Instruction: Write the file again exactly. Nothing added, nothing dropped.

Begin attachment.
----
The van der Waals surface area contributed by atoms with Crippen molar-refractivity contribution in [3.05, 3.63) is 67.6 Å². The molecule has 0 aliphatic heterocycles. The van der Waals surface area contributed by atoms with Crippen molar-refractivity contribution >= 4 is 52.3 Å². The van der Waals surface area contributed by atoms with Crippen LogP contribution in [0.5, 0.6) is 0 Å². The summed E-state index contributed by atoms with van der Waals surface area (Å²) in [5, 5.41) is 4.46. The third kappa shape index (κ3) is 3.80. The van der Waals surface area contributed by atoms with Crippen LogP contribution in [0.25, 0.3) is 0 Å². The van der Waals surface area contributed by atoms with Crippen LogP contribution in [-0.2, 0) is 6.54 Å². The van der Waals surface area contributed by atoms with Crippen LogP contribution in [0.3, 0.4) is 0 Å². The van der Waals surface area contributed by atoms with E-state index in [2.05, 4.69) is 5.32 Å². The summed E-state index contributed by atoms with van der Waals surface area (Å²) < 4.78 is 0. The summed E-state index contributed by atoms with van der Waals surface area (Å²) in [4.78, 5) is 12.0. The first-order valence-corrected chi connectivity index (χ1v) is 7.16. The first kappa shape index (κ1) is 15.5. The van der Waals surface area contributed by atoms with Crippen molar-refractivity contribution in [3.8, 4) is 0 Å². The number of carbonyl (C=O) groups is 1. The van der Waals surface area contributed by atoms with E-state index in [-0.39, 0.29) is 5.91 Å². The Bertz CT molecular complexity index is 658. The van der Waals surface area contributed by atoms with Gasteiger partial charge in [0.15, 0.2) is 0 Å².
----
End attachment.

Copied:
The van der Waals surface area contributed by atoms with Crippen molar-refractivity contribution in [3.05, 3.63) is 67.6 Å². The molecule has 0 aliphatic heterocycles. The van der Waals surface area contributed by atoms with Crippen molar-refractivity contribution >= 4 is 52.3 Å². The van der Waals surface area contributed by atoms with Crippen LogP contribution in [0.5, 0.6) is 0 Å². The summed E-state index contributed by atoms with van der Waals surface area (Å²) in [5, 5.41) is 4.46. The third kappa shape index (κ3) is 3.80. The van der Waals surface area contributed by atoms with Crippen LogP contribution in [0.25, 0.3) is 0 Å². The van der Waals surface area contributed by atoms with Crippen LogP contribution in [-0.2, 0) is 6.54 Å². The van der Waals surface area contributed by atoms with Crippen LogP contribution in [0.3, 0.4) is 0 Å². The van der Waals surface area contributed by atoms with E-state index in [2.05, 4.69) is 5.32 Å². The summed E-state index contributed by atoms with van der Waals surface area (Å²) < 4.78 is 0. The summed E-state index contributed by atoms with van der Waals surface area (Å²) in [4.78, 5) is 12.0. The first-order valence-corrected chi connectivity index (χ1v) is 7.16. The first kappa shape index (κ1) is 15.5. The van der Waals surface area contributed by atoms with Crippen molar-refractivity contribution in [3.8, 4) is 0 Å². The number of carbonyl (C=O) groups is 1. The van der Waals surface area contributed by atoms with E-state index in [-0.39, 0.29) is 5.91 Å². The Bertz CT molecular complexity index is 658. The van der Waals surface area contributed by atoms with Gasteiger partial charge in [0.15, 0.2) is 0 Å².